If you – or someone you live with – has a disability, a health condition or are a carer, you could be overpaying on council tax without even knowing it.
There's a 25% discount if you live with someone with a severe mental impairment (SMI) and no other adults or only other adults who are also disregarded for council tax purposes.
If you have a severe mental impairment yourself and you live alone, you'll be eligible for a 100% discount.
An SMI is defined as a "severe permanent impairment of intelligence and social functioning", and is common due to dementia or strokes.
These claims are also backdated – meaning you could get huge amounts back by contacting your council.
One viewer got £3,650 back for her dad, who lives alone with dementia.
5. Help during coronavirus crisis
Struggling households can also get their council tax bills reduced by up to £150 this year due to the coronavirus crisis, Martin noted.
The council tax hardship fund, which was first announced in March, is available to working-age people who get council tax support.
This is a benefit to help people who are on a low income or claiming certain benefits to pay their council tax bill.
Each local council is responsible for operating its own council tax support scheme so the amounts of support given across the country may vary.
The amount of council tax support you will get depends on many factors, including:
- Which benefits you receive
- Your age
- Your income
- Your savings
- Who you live with
- How much council tax you pay
- You may get more Council Tax Support if you receive a disability or carers benefit
If you're eligible for the hardship fund for the 2020/2021 tax year, you should have received a new council tax bill sometime this spring.
Or if you have a bill of less than £150, you likely won't pay council tax at all.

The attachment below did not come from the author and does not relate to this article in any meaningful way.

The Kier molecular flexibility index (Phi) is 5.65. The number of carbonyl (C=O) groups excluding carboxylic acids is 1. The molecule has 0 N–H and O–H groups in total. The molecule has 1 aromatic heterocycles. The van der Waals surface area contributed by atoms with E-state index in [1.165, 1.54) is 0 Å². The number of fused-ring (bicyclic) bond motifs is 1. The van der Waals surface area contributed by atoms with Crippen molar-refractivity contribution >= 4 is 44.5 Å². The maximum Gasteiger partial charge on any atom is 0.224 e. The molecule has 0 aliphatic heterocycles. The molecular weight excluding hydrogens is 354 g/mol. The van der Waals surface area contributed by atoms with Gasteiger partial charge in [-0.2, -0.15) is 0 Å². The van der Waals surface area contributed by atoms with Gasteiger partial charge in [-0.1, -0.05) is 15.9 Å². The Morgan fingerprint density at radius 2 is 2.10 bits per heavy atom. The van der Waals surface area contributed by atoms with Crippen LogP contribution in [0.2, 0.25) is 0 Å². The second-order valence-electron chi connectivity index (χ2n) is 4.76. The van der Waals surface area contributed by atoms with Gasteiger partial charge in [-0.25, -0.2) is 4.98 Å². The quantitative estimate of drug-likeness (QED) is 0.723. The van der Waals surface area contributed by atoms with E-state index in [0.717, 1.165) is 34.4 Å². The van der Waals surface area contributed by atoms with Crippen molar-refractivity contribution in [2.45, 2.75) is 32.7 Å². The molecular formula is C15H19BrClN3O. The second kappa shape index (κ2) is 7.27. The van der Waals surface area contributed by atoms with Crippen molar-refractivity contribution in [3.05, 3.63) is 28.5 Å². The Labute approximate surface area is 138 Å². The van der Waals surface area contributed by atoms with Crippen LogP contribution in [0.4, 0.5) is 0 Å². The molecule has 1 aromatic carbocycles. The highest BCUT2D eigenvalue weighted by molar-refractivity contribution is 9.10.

If you still haven't received a revised bill, it's worth contacting your council to ask whether you're eligible.
Or if you're not yet receiving council tax support, you'll need to apply for this too.
To apply, simply go to the GOV.UK website, put in your postcode and follow the instructions.
6. Have you made changes to your home?
If you've made changes to your home for a disabled resident, you could also get your bills reduced.
But rather than a discount, you may instead be able to get your council tax band lowered.
7. Is your council sitting on your cash?
Many people pay council tax a month or a year ahead – and that means if you move house, your council may keep it until you ask for it back.
So if you've moved in the past few years, search for council tax refunds on your previous council's site.
Martin added: "I'd only do this if I've moved to a different council area since 1993 and you weren't paying by direct debit.
"If both of those tick, you may want to check if you're eligible for the money."
In other Martin Lewis news, the money guru has explained how you can claim back thousands of pounds if you have taken out a guarantor loan.
Martin has also rounded up seven ways to get help if you’re struggling financially during lockdown.
Plus, he's revealed four ways to check if you're owed cash and you could be owed thousands of pounds.